the common law remedy is damages,which is available as of right.Equity has developed a range of remedies that are available at the discretion of the court.a person who doesnt obey a equitable remedy is in contempt of court and can be sent to jail.
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specific performance is a court oder telling the party in breach to fulfil his obligations.it is a discretionary remedy and will not be given if,for example damages would be adequate.it is an equitable remedy so the court has discretion in deciding whether or not to award it.Discretion is exercised in accordance with 5 key principles;
- sales of goods act
- specific performance will not be granted if constant supervision by the court is needed
- it is not available in relation to a contract of personal services ie employment.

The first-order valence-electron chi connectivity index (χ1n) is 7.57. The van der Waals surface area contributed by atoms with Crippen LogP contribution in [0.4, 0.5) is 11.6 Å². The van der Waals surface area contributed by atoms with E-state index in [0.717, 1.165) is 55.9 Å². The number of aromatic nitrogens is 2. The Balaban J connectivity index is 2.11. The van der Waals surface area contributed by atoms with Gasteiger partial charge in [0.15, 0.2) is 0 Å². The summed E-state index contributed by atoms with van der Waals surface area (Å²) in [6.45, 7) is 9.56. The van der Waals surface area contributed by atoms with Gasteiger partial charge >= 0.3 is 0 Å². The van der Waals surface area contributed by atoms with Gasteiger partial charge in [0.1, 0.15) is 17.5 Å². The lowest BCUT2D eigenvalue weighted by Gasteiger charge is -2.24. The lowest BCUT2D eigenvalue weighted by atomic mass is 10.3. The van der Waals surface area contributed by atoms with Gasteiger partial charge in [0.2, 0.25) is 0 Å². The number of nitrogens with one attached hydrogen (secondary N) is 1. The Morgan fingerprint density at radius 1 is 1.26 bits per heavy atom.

- it is subject to the principle of mutuality,if the order is avilable to one party it is also to the other.
- the party seeking the remedy must have conducted himself properly.
a court order telling a party to a contract not to do something.The most common example is a promise not to work for anyoneelse during or within a specified time after leaving employment.this is another example of a discretionary remedy & wil generally not be granted if its effect will be to force someone to perform a contract for personal services.